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Angelyne Collapses Under the Weight of Its Inscrutable Subject

Emmy Rossum can't save Peacock's newest starry docudrama.
  • Emmy Rossum in Angelyne (Photo: Isabella Vosmikova/Peacock)
    Emmy Rossum in Angelyne (Photo: Isabella Vosmikova/Peacock)

    The whole thing with Angelyne was that she didn’t have a story. Back in the early 80s, when she started popping up on billboards all over Los Angeles, she wasn’t selling anything but the idea of her own existence. She acted a little and sang a little, but mostly, she was a living image, a real-life Barbie doll inviting us to project whatever we wanted onto her intentionally blank persona.

    Before the era of Instagram celebrity, the idea of purposeful emptiness was a novel one. She might have driven through Hollywood in a pink sports car selling autographs and merchandise, but Angelyne wasn’t knowable. She wanted our understanding of her to stop at the surface, because that made it easier to transform her into an icon.

    But how do you make a five-part miniseries about someone who never wanted a narrative? That’s something Angelyne, premiering on Peacock May 19, never figures out. Instead, it delivers a mostly incoherent hodgepodge of formal experiments and storytelling tropes.

    There are a few bright spots. In the title role, Emmy Rossum (Shameless) conveys a mixture of cultural savvy and affable warmth, and as the guy who funded her billboards, Martin Freeman (Breeders, Sherlock) sells the idea that a workaday schlub could fall for Angelyne’s vision of fame.

    There’s also one genuinely thrilling bit of storytelling. Late in the first episode, we see Angelyne fighting with her boyfriend about his burgeoning career as a rock star. Halfway through the argument, she starts laughing and says that everything on screen is a lie, and then, right there in the middle of the scene, she “fixes” the details. She turns her boyfriend’s sports car into a crappy four-door. She replaces a billboard for his new album with a generic advertisement. She takes absolute control.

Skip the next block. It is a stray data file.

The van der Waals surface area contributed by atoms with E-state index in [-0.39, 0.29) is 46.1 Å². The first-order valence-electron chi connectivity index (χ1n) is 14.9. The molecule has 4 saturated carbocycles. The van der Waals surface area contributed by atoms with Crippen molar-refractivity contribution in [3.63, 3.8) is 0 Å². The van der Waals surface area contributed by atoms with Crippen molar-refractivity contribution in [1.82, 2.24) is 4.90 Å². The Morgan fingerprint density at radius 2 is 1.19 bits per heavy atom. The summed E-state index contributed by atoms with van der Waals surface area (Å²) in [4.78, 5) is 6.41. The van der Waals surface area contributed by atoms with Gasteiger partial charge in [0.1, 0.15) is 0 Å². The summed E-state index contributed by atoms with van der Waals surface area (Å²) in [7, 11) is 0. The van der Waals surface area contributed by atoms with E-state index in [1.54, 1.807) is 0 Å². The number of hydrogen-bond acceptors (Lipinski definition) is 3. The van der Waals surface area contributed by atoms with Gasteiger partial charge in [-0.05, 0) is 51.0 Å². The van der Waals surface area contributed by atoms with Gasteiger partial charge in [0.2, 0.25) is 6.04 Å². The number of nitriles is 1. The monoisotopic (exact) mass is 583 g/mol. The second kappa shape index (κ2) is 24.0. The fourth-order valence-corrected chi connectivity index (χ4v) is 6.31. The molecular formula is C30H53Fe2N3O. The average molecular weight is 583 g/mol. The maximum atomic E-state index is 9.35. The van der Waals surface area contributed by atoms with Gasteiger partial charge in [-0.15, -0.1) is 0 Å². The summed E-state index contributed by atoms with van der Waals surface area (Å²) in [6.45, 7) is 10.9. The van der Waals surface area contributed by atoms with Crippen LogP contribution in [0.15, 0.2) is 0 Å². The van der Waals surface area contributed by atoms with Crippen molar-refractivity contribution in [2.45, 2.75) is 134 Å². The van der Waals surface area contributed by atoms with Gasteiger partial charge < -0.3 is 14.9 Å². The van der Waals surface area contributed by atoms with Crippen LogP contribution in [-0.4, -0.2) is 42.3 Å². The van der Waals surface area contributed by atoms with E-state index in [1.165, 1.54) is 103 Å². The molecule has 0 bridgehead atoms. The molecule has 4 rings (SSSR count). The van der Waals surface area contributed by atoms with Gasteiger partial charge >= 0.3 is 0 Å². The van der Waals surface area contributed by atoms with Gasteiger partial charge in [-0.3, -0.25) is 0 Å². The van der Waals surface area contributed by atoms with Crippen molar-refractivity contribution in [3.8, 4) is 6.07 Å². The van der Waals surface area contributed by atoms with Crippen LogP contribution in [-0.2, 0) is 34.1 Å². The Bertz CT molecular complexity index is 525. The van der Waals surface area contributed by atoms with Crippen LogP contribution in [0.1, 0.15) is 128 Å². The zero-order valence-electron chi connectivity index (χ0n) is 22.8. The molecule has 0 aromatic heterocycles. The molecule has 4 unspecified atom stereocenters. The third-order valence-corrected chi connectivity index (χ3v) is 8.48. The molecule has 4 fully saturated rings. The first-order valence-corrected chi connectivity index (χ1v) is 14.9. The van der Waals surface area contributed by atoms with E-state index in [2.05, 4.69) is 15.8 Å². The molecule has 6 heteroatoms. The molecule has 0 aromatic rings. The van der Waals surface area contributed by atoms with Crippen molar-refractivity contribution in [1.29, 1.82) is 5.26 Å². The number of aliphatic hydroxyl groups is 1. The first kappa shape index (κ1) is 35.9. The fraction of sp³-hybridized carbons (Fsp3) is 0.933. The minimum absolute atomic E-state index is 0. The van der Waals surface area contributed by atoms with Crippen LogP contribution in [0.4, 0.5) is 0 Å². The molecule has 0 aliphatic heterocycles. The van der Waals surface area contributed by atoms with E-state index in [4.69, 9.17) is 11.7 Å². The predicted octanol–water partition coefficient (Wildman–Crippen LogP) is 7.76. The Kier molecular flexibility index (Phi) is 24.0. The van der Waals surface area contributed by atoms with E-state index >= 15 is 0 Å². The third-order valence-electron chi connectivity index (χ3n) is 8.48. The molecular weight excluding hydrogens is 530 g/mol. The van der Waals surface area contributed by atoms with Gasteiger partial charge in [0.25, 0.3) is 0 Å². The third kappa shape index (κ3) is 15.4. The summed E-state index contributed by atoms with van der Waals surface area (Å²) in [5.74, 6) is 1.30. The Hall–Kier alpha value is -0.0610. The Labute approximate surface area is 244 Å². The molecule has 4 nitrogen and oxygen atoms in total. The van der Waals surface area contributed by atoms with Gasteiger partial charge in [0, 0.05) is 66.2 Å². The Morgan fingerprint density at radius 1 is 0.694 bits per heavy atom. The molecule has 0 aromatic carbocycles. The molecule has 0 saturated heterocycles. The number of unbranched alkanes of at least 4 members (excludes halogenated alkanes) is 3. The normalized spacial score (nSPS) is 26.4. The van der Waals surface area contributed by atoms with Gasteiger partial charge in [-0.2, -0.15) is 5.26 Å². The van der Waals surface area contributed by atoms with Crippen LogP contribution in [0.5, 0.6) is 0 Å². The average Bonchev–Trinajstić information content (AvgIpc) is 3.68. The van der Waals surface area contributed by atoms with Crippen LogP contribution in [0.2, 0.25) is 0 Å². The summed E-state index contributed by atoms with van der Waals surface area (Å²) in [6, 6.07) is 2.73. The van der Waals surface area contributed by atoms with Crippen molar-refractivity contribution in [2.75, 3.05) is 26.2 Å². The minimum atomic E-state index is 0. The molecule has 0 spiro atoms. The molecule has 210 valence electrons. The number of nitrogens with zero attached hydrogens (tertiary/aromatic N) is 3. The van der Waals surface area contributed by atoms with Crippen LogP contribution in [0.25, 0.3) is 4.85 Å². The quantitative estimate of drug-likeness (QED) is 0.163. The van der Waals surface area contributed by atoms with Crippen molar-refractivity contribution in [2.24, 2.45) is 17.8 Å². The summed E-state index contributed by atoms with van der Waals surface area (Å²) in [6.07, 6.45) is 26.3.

This scene works because Angelyne expresses herself from within the fiction, suggesting that she found strength by constructing her life on her own terms. Although the seriesreturns to this technique once more in a later episode, we're otherwise stuck with generic, mockumentary-style interviews, where Rossum and other cast members are put in old age make-up to give talking head rebukes to whatever we’ve just seen.

    Even less interesting are a series of subplots about a reporter and a documentarian who each want to expose Angelyne’s life before she was a billboard queen. This material didn’t have to be dull, but there are fully two episodes that repeat the same revelations about her past, first from the filmmaker’s perspective and then from the journalist’s. Both times, Angelyne delivers the same frustrated responses that it’s nobody's business who she used to be. By the end of the second go-round, viewers will be able to quote the dialogue before they hear it.

    Less conventional gestures also fail. In one sequence, when Angelyne tries to show the reporter what her world is like, she takes him to a party which transforms into a fantasy dance number. We see the reporter staring with amazement, but it’s never clear if he’s looking at the imaginary routine or at Angelyne doing something shocking at the real-life party. Either interpretation could work, but because of the muddled presentation, neither sticks.

    The same goes for a later scene set in an imaginary spaceship. One imagines that it's meant to represent the cosmic expansiveness of Angelyne’s inner life, a tribute to her decades of commitment to her persona. But mostly, it’s a head-scratcher. Perhaps if the show had taken a cue from Angelyne’s billboards, it would have cut all this mess and embraced the value of doing more with less.

    All five episodes of Angelyne premiere May 19 on Peacock.

    Mark Blankenship is Primetimer's Reviews Editor. Tweet him at @IAmBlankenship.

    TOPICS: Angelyne, Peacock, Emmy Rossum